WHO’D have thought there was a link between Lillie Langtry, Gargrave and Sir Mathew Wilson, the former MP whose statue stands outside Skipton library?

Lillie Langtry, the most famous actress of her time, a great beauty, social darling, friend of Oscar Wilde and mistress of the Prince of Wales, later Edward VII, died in February, 1929.

Miss Langtry left £10,000, a villa in Monte Carlo and her motor car to her friend and companion, Mathilde Peat, who just happened to be married to Thomas Peat, Sir Mathew’s long time butler.

Following the death from pneumonia of the actress, and the announcement of Mathilde as a principle beneficiary in her will, and now super rich, the Craven Herald reported on the somewhat confused response of Mr Peat, who was not at the Wilson’s family seat at the time, Eshton Hall, Gargrave, but in Eaton Square, London, with his employer.

Quoting from the Daily Mail, and its interview with Mr Peat, it was a dilemma for the butler, said the Herald. He was the ‘most puzzled man in London’.

“He was a worried man. His forehead was lined with thought. For the sudden wealth that has come to his wife, Mrs Peat, has brought him face to face with the hardest problem that could puzzle any man. It is the choice between love and loyalty,” said the Mail.

It seemed the dilemma facing Mr Peat was whether to join his wife, who he had only seen ‘now and then’ for the last 16 years, or stay put with his master, who he had served ‘with devotion’ ever since he had become his batman more than 30 years earlier.

It was a ‘hard choice’ he told the correspondent of the Mail. Mrs Peat was at the time of the interview on her way to London after Miss Lantry had been put to rest in Jersey, to ‘talk things over with her husband’.

Mr Peat, described as a ‘square-set, soldierly man’ paced up and down the hall of the London house, wondering how he could possibly leave Sir Mathew, it being ‘such a wrench’ to his employer after so many years. Turning to his wife, he said he had seen her and they met up as often as they could. When Miss Langtry visited London, he saw his wife there and he had also been to Monte Carlo to see her there. “I understood her wish to be with Mrs Langtry. She understood my wish, and we arranged our lives in accordance with that, “ he told the paper.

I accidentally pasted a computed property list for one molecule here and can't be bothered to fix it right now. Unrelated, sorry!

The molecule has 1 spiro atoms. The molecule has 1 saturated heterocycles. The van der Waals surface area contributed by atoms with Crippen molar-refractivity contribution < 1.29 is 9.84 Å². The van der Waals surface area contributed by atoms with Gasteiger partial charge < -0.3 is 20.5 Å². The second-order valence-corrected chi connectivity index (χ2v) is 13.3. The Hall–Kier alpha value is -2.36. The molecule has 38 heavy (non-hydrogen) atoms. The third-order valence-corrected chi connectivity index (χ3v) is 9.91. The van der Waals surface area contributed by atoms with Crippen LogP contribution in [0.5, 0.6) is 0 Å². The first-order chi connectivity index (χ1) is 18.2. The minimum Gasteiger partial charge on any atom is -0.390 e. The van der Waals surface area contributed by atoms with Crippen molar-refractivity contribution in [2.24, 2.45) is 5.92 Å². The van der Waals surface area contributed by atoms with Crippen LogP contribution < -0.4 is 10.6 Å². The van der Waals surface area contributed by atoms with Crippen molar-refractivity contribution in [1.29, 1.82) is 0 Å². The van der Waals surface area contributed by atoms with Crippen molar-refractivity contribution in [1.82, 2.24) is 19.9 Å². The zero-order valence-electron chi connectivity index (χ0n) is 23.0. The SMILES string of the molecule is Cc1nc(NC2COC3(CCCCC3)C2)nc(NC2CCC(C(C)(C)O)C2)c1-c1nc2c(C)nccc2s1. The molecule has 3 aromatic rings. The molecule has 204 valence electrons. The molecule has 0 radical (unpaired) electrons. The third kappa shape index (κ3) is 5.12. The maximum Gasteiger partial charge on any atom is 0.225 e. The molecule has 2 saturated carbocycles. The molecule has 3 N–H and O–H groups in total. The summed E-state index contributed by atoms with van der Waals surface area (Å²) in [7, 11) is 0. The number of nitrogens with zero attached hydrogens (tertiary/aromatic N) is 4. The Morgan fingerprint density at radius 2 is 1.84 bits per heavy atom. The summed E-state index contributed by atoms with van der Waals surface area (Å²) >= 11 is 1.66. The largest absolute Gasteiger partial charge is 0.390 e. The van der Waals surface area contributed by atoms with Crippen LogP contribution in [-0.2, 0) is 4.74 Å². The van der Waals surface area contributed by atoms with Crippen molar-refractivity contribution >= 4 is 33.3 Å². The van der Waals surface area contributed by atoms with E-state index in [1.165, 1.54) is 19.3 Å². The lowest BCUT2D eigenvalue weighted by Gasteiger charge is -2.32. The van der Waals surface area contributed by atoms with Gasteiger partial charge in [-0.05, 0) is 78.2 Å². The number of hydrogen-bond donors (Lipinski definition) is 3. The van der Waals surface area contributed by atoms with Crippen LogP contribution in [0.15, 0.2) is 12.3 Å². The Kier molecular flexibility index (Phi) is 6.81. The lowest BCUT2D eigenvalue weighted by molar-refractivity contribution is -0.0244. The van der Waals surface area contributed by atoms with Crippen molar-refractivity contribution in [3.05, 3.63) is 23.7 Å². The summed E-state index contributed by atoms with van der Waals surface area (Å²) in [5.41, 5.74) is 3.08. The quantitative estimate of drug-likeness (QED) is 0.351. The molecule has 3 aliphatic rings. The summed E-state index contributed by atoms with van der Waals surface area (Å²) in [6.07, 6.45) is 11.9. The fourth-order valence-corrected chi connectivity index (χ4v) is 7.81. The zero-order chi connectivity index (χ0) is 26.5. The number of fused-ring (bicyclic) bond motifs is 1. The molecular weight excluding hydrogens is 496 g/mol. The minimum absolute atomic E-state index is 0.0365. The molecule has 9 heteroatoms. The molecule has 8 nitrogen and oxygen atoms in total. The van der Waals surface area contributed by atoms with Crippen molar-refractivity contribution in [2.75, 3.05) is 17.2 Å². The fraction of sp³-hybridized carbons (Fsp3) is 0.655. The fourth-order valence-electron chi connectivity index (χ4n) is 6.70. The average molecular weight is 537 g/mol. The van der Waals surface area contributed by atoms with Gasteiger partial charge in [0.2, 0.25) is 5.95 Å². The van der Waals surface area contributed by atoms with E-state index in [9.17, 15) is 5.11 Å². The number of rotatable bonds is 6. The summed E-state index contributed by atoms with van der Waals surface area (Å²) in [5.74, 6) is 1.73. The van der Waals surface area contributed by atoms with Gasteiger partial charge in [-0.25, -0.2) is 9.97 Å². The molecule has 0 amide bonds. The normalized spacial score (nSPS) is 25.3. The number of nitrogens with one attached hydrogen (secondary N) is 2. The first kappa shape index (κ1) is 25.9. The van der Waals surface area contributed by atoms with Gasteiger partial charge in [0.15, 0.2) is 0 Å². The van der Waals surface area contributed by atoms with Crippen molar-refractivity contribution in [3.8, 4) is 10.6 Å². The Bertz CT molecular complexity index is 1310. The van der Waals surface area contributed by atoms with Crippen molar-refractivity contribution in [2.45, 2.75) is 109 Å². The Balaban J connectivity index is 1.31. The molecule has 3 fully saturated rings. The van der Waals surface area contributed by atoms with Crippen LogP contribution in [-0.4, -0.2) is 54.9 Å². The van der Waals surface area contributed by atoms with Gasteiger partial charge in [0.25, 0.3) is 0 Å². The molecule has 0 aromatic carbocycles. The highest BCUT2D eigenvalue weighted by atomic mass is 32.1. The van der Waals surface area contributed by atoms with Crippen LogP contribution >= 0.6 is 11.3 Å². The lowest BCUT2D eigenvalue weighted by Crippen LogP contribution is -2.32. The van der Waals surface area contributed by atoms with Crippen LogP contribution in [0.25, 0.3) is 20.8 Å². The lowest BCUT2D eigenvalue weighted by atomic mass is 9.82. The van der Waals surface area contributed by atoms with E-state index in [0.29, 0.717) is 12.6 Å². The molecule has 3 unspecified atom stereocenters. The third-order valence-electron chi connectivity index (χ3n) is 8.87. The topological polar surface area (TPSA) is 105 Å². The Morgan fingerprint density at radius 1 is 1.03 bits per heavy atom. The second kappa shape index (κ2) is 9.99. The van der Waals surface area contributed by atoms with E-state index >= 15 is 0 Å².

Thomas Peat died in Derby in 1944, while Mathilde died more than 20 years later in 1965 in sunny Monaco.

IN the diary of two weeks ago, I referred to Queen lead guitarist Brian May as the band’s drummer. I’ve been waking up in a cold sweat on and off ever since.

Mercifully, just the one person pointed out my mistake, and very gently too. Of course I know Brian May plays the guitar and not the drums, goodness knows how that happened, can only put it down to a senior moment.

Many apologies to Mr May, and all his fans. It did however remind of when the Queen guitarist came to Craven at the start of one of his exhibitions in the ‘world’s smallest art gallery’ in Settle way back in 2013.

Craven Herald photographer Stephen Garnett and a reporter, who will remain nameless to spare his blushes, were dispatched to photograph and interview the world famous musician.

It was all going well until said reporter asked him what it was like being in Status Quo.

IN my walks in the countryside, I’m always seeing stuff thrown out of car windows, and oddest of the last week or so has been a pack of chocolate eclairs - a full pack and within the use by date, very strange. A few days before that, and I came across 20 or so ‘cat’s eyes’ - the safety, reflective studs placed in the middle of the road, and as I mentioned in last week’s diary column. They were scattered about in a hedge at the side of the A59 at East Marton.